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To fake it, or not to fake it…

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From fake flowers, fake grass to fake architecture (think, imitation French provincial or Roman villa), why is it a human urge to fake? At the material level manufactured products are almost completely unavoidable in a conventional build, and can provide many benefits. However, at R Architecture we draw the line at imitating styles of architecture that were developed for different eras, construction methodologies, climates or lifestyles. We favour a contemporary style of architecture that responds to the Australian way of life.

We appreciate the admiration that people have for genuinely historic buildings and period architecture. The iconic shapes and styles, age indentation on bricks, weathered wood, moss on roof tiles and patina on copper. All these add to the charm of an established building. We associate nostalgia with such buildings and memories are attached to comfortable places where generations have lived. However, attempting to recreate these spaces within the current context can be problematic.

Some eras lend themselves to modern construction methodologies and include many characteristics that are more relevant than ever to modern life, such as mid-century architecture, which is experiencing a revival for this very reason. Older styles of architecture are simply inappropriate for our climate, energy inefficient and difficult and/or wasteful to replicate using modern construction methods and materials.

When cheap cosmetic addons are sold to you as heritage elements, such as the craze for so-called French provincial homes in and around Australia, it is virtually impossible to replicate the craftsmanship of the original. Contemporary architecture offers much more bang for your buck, both at the building stage and once you’re living in your new home via reduced energy and maintenance costs. What is more, they facilitate light and spacious homes and connections between indoor and outdoor spaces.

Here’s a couple of examples of our projects that delivered great value and benefits for our clients via contemporary design solutions.

Hinkler House

Cost per square meter: Approx $2,000

Situated on a sloping site, this project (pictured above) utilises a stepped design that makes the most of the topography to increase connections to stunning views and between internal and external areas. This pragmatic approach also reduces the extent of and cost for excavation and levelling of the site.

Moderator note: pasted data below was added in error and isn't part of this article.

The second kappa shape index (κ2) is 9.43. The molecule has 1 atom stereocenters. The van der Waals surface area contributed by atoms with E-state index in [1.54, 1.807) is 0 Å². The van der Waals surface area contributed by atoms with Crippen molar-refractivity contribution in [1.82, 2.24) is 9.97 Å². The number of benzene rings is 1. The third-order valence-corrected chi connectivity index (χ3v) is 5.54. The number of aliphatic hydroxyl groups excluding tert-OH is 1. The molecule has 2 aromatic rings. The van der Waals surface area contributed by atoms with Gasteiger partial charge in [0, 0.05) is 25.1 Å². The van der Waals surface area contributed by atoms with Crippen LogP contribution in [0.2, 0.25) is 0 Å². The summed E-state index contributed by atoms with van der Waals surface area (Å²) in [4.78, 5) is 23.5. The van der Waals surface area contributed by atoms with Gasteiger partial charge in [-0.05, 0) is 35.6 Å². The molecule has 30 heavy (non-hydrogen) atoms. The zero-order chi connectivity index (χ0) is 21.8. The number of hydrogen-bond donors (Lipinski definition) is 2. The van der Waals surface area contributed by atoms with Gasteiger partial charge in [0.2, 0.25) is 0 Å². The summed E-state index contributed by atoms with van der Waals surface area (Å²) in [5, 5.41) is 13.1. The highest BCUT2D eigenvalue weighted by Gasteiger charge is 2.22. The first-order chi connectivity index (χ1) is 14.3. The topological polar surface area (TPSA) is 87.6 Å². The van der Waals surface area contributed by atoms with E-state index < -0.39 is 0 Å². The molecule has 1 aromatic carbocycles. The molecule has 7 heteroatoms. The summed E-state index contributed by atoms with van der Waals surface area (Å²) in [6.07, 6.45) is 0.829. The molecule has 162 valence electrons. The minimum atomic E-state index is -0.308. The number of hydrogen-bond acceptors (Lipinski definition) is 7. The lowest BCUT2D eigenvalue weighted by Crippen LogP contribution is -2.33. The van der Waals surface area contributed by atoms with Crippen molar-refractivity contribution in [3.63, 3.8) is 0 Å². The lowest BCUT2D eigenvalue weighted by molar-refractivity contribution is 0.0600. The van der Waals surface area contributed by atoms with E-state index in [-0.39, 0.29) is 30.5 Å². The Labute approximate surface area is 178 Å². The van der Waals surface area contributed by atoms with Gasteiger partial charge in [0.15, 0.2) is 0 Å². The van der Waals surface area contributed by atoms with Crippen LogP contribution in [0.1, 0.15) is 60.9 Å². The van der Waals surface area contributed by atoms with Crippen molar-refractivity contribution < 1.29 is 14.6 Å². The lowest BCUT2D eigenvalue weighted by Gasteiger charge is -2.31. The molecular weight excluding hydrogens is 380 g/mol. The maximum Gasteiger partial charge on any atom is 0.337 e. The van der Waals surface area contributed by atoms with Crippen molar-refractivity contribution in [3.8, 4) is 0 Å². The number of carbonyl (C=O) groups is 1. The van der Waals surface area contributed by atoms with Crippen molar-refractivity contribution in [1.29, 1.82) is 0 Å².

This passive-solar designed home captures the sun in the winter months and cools the home during the summer months with simple measures such as increased glazing to the eastern facade (and reduced glazing to the west) as well as orientation to capture natural breezes.

The home also features a palette of natural materials such as western red cedar cladding to the northern, street-facing facade, Bluestone pavers, local Blackbutt timber floors, stone benchtops and tactile plywood feature walls. Engineered metal products such as perforated shading screens and contemporary exterior cladding contribute to this project’s sleek aesthetic.

Humble House

Cost per square meter: Approx $2,300

This project (pictured above) utilises the sloping site to reduce the home’s impact and bulk at street level, while enabling an efficient, light-filled layout that makes the most of views to nearby botanic gardens.

The simple palette of Spanish slate cladding, compressed painted cement sheet and metal screens makes for a contemporary aesthetic and a low maintenance lifestyle. The minimal interiors palette is punctuated by industrial accents such as steel fixtures.

The bedrooms and study are arranged along a central hallway at the front of the home, punctuated by two courtyards that introduce light and views into these areas. The home’s living areas are located at the rear of the site to make the most of the views from the elevated part of the floorplan.

This home focuses on environmental sustainability and energy efficiency including elements such as a solar power system, cross-ventilation and natural light penetration, that decreases reliance on electricity for lighting, heating and cooling, and rainwater harvesting for watering gardens.

So, if you’re considering building your own home, think about a contemporary home that will be looked upon by generations to come as indicative of our time and place – and enjoy the benefits of an energy-efficient and light-filled home that connects you with the natural world.

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